Objective: To identify factors independently affecting fetal weight in women with type I diabetes.
Design: Prospectively recorded data in consecutive women with type I diabetes, between 1975-1992.
Setting: Simpson Memorial Maternity Hospital, Edinburgh. Population Three hundred and two pregnancies with type I diabetes identified before pregnancy, with antenatal care and delivery in the Simpson Memorial Maternity Hospital, a singleton pregnancy, and the same diabetic physician.
Methods: Normal ranges for birthweight were established for the total hospital population. All cases and the total population had pregnancy dating by ultrasound. The relation between standardised birthweight and explanatory variables was investigated using correlation analysis, t tests and chi2 tests as appropriate, and subsequently using multiple linear regression.
Results: Standardised birthweight in cases, compared with the reference population, showed a unimodal, approximately normal distribution, markedly shifted to the right (mean + 1.26 SD). The most predictive variable was glycated haemoglobin concentration at 27-33 weeks, which explained 6.3% of the birthweight variance, while smoking explained 2.7% and maternal weight 2.0%. There was a trend towards a negative relationship with glycated haemoglobin concentration at 6-12 weeks. Smoking and glycated haemoglobin concentration were strongly intercorrelated.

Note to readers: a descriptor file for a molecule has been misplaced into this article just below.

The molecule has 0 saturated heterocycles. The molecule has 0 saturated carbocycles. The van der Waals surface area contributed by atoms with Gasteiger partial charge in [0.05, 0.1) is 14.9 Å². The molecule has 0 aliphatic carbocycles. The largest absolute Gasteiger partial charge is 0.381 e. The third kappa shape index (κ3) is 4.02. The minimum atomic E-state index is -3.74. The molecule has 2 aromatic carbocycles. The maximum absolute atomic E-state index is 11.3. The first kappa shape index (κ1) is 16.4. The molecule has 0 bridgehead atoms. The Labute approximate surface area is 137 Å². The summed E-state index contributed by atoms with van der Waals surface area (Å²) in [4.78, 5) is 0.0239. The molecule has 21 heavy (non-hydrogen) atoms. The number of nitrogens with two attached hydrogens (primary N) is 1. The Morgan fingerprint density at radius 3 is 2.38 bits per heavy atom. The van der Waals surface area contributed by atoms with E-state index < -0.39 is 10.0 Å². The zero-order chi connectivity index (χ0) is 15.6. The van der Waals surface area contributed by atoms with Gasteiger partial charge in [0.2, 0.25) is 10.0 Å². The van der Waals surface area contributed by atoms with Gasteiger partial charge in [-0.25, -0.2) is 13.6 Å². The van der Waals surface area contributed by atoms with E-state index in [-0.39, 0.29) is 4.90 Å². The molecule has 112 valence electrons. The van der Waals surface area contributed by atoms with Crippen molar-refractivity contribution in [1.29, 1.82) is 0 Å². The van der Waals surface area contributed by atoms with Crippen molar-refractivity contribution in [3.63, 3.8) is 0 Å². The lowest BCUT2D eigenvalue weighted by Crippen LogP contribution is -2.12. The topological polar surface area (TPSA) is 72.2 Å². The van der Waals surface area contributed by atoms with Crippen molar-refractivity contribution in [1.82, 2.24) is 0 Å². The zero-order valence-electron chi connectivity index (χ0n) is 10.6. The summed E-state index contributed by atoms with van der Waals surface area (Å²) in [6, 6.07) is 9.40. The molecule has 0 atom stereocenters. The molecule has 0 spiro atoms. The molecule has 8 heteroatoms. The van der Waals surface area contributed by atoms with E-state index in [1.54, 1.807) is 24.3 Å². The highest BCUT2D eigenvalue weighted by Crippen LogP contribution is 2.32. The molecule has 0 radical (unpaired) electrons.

Conclusions: Most of the variance in standardised birthweight remains unexplained, but glycated haemoglobin concentration at 27-33 weeks is the most powerful explanatory variable. Possible reasons why there is not a stronger relationship between markers of maternal glycaemia and birthweight are discussed.